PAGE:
Looks like Marx has stated Proudhon believes the exact opposite of what he actually thinks (again!). After all, if Proudhon attacks the notion of people changing from one kind of divided labour to another, then how could be favour someone making all 12 parts of a pin? I know that Proudhon discusses the division of labour in chapter XII (on "Community") but I don't think he suggests that making all 12th parts of a pin equals synthetic labour. Can anyone clarify that? As noted, from volume 1 it seems unlikely that Proudhon argues that workers should do all 12 jobs in a row -- has anyone seen anything in volume 2 which would warrant Marx's claim? Or can I add that claim to the already long list of statements by Marx about Proudhon which are incorrect?
Also, Proudhon attacks the notion of multiple job swaps because the supporters of "community" (this is usually translated as "communism" but that can cause confusions) kept a hierarchical workplace:
"This is admitted, moreover, by the organisers, communists, and others. So far are they from pretending to solve the antinomy of division that all of them admit, as an essential condition of organisation, the hierarchy of labour, – that is, the classification of labourers into parcellaires and generalises or organisers, – and in all utopias the distinction of capacities, the basis or everlasting excuse for inequality of goods, is admitted as a pivot."
All interesting stuff (particularly in regards to Parecon and its idea of "balanced job complexes"). These comments fits into his attack on the hierarchical nature of the capitalist workplace -- strange, then, that so many Marxists seem to think Proudhon ignored the relations of production...
I posted that query to two lists I'm on, in the hope that someone would be able to point me to anything in volume two rather than go through that chapter with my bad French. Sadly, no one has got back to me. Someone did email me off-list about Marxists stating Proudhon did not understand capitalist social relations of production. This made me summarise Proudhon's thoughts on the matter, so I thought I would repeat them here. Before doing so, I should note that the emailer stated he only knew Proudhon through Marx -- which shows, I think, that the necessity of my new Anthology of Proudhon's writings! Far too many people know Proudhon only through Marx. This gives them a completely distorted idea of what Proudhon actually argued. It is a shame Marxism started with such an intellectually dishonest work.
My emailer suggested that if Proudhon does not understand the social relations of production, then this did not mean that they were stating Proudhon did not understand how production is currently organised or in the future. Rather, in the sense that capital is a social relation of production. That did not really make things clear, so I summarised Proudhon's analysis of capitalism and I repeat it here now.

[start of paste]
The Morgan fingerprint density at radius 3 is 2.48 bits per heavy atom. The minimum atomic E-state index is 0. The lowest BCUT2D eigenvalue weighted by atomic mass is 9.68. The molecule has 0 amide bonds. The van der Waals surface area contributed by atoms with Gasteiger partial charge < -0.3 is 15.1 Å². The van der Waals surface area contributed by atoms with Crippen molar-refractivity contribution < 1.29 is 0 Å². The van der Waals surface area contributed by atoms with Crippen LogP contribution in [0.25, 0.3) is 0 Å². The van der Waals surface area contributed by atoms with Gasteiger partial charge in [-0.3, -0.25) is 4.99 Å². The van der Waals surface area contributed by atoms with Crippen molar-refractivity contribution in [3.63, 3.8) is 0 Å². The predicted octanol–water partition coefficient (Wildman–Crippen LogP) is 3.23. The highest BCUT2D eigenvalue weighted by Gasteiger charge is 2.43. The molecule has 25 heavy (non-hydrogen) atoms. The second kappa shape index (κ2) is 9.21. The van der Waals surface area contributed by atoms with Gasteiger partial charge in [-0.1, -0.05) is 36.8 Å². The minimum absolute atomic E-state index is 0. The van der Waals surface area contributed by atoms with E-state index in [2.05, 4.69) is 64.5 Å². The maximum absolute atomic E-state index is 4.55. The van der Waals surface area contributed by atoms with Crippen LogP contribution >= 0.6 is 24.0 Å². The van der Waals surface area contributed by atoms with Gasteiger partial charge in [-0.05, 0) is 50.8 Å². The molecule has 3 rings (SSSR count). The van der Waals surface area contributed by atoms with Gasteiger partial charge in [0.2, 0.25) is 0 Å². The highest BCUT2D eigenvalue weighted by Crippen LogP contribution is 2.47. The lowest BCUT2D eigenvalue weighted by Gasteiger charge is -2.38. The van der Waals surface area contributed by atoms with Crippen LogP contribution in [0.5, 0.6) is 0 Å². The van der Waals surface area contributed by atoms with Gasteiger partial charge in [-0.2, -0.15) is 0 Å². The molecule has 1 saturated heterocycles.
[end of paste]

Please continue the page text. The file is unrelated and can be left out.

Well, Proudhon was well aware that capital was based on wage-labour (indeed, he explicitly states that the current period through which we were passing was marked by "capital and wage-labour"). He was well aware that workers sold their labour (liberty) to a capitalist, who controlled both the worker within a hierarchical workplace and their product. This allowed them to appropriate both the "collective force" and "surplus of labour" produced by said workers. He also argued that labour becomes objectified in its product and that this was not equal to a workers wages (and Proudhon taunts bourgeois economists accordingly).
This was how labour was exploited under capitalism, namely in production. And this could only be ended within production by means of self-management ("association", "the organisation of labour") as the current way of organising labour was "inadequate and transitory."
I would suggest this showed that Proudhon understood quite well the social relations of production within capitalism. The ironic thing is that this essentially "Marxist" theory of exploitation was completely unmentioned by Marx in 1847 -- indeed, there is no theory of exploitation in "The Poverty of Philosophy" at all (something I return to below). When Marx does discuss Proudhon's anticipation of his later "labour/labour-power" distinction he mocks him (before, for good measure, adding, without indicating the different source, sentences from a different chapter and changing, again within indicating, the word "communist" to "economist" to better mock Proudhon). Unsurprisingly, Marx makes no reference at all of Proudhon's critique of bourgeois relations within production, nor his arguments for associated labour. Rather, he asserts that Proudhon's "whole system rests on the labour commodity"!
So, after that summary I pointed out that rather than not understand what capital was I would say that Proudhon's analysis is pretty close to Marx's. Except, of course, he said it first (initally, in 1840 and then in more detail in 1846). A key difference is that Proudhon favoured market exchange so I would guess that many Marxists would proclaim that he ignores the whole "self-expansion of value" definition of capital -- although Marx himself repeatedly stated that when workers' owned their means of production then it was NOT capitalism and the products so created and exchanged were not produced by capital. I did ask the question whether I was wrong and did Proudhon get capitalist social relations wrong? What in his analysis of the capitalist workplace did he get wrong?